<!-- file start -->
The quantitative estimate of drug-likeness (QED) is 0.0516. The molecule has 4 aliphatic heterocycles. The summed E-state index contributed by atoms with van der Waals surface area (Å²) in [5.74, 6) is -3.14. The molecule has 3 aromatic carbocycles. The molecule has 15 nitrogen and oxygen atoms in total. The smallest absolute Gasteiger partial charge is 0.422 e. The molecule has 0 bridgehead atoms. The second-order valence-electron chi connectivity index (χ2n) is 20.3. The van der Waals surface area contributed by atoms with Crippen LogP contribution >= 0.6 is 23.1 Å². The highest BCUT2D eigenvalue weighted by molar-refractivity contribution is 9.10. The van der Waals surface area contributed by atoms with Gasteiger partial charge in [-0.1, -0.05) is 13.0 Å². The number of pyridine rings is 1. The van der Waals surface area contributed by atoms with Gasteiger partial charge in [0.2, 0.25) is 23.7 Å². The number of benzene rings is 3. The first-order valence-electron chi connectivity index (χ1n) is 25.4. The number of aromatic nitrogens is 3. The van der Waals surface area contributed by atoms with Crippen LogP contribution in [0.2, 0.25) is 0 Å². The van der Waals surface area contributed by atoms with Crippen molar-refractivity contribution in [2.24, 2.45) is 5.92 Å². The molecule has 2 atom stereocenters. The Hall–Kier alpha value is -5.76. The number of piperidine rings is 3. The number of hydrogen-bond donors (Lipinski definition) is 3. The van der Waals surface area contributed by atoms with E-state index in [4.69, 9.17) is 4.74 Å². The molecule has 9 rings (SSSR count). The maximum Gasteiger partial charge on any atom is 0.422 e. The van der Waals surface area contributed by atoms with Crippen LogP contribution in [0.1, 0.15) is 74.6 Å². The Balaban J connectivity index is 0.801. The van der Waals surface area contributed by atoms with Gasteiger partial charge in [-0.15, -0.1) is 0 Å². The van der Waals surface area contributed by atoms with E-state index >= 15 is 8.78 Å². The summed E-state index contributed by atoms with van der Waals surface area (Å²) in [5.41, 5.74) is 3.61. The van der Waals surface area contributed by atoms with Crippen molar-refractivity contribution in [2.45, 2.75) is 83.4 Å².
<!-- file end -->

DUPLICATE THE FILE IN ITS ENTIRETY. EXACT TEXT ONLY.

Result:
The quantitative estimate of drug-likeness (QED) is 0.0516. The molecule has 4 aliphatic heterocycles. The summed E-state index contributed by atoms with van der Waals surface area (Å²) in [5.74, 6) is -3.14. The molecule has 3 aromatic carbocycles. The molecule has 15 nitrogen and oxygen atoms in total. The smallest absolute Gasteiger partial charge is 0.422 e. The molecule has 0 bridgehead atoms. The second-order valence-electron chi connectivity index (χ2n) is 20.3. The van der Waals surface area contributed by atoms with Crippen LogP contribution >= 0.6 is 23.1 Å². The highest BCUT2D eigenvalue weighted by molar-refractivity contribution is 9.10. The van der Waals surface area contributed by atoms with Gasteiger partial charge in [-0.1, -0.05) is 13.0 Å². The number of pyridine rings is 1. The van der Waals surface area contributed by atoms with Gasteiger partial charge in [0.2, 0.25) is 23.7 Å². The number of benzene rings is 3. The first-order valence-electron chi connectivity index (χ1n) is 25.4. The number of aromatic nitrogens is 3. The van der Waals surface area contributed by atoms with Crippen LogP contribution in [0.2, 0.25) is 0 Å². The van der Waals surface area contributed by atoms with Crippen molar-refractivity contribution in [2.24, 2.45) is 5.92 Å². The molecule has 2 atom stereocenters. The Hall–Kier alpha value is -5.76. The number of piperidine rings is 3. The number of hydrogen-bond donors (Lipinski definition) is 3. The van der Waals surface area contributed by atoms with E-state index in [4.69, 9.17) is 4.74 Å². The molecule has 9 rings (SSSR count). The maximum Gasteiger partial charge on any atom is 0.422 e. The van der Waals surface area contributed by atoms with Crippen LogP contribution in [0.1, 0.15) is 74.6 Å². The Balaban J connectivity index is 0.801. The van der Waals surface area contributed by atoms with Gasteiger partial charge in [-0.15, -0.1) is 0 Å². The van der Waals surface area contributed by atoms with E-state index >= 15 is 8.78 Å². The summed E-state index contributed by atoms with van der Waals surface area (Å²) in [5.41, 5.74) is 3.61. The van der Waals surface area contributed by atoms with Crippen molar-refractivity contribution in [2.45, 2.75) is 83.4 Å².